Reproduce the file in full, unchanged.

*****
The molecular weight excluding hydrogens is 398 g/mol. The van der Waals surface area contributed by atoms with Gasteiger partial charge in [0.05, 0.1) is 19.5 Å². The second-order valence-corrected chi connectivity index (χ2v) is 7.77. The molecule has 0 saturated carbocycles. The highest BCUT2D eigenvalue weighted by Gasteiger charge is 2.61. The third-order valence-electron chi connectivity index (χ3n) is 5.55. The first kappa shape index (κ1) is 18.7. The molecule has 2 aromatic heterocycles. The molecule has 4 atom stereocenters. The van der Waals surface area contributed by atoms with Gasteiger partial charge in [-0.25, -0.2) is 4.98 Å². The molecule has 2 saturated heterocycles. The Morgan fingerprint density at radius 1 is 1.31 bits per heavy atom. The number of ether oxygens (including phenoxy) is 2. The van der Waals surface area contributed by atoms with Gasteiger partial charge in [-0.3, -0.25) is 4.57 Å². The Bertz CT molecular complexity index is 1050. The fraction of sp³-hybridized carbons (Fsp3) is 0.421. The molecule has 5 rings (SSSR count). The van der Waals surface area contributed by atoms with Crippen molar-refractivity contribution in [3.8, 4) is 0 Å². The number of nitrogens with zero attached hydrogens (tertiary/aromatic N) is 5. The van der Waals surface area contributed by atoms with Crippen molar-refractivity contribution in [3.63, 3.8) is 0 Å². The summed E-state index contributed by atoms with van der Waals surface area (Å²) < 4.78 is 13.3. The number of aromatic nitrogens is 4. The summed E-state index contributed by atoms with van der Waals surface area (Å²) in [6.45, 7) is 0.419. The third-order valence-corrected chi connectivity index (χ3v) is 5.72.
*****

The molecular weight excluding hydrogens is 398 g/mol. The van der Waals surface area contributed by atoms with Gasteiger partial charge in [0.05, 0.1) is 19.5 Å². The second-order valence-corrected chi connectivity index (χ2v) is 7.77. The molecule has 0 saturated carbocycles. The highest BCUT2D eigenvalue weighted by Gasteiger charge is 2.61. The third-order valence-electron chi connectivity index (χ3n) is 5.55. The first kappa shape index (κ1) is 18.7. The molecule has 2 aromatic heterocycles. The molecule has 4 atom stereocenters. The van der Waals surface area contributed by atoms with Gasteiger partial charge in [-0.25, -0.2) is 4.98 Å². The molecule has 2 saturated heterocycles. The Morgan fingerprint density at radius 1 is 1.31 bits per heavy atom. The number of ether oxygens (including phenoxy) is 2. The van der Waals surface area contributed by atoms with Gasteiger partial charge in [-0.3, -0.25) is 4.57 Å². The Bertz CT molecular complexity index is 1050. The fraction of sp³-hybridized carbons (Fsp3) is 0.421. The molecule has 5 rings (SSSR count). The van der Waals surface area contributed by atoms with Crippen molar-refractivity contribution in [3.8, 4) is 0 Å². The number of nitrogens with zero attached hydrogens (tertiary/aromatic N) is 5. The van der Waals surface area contributed by atoms with Crippen molar-refractivity contribution in [3.63, 3.8) is 0 Å². The summed E-state index contributed by atoms with van der Waals surface area (Å²) < 4.78 is 13.3. The number of aromatic nitrogens is 4. The summed E-state index contributed by atoms with van der Waals surface area (Å²) in [6.45, 7) is 0.419. The third-order valence-corrected chi connectivity index (χ3v) is 5.72.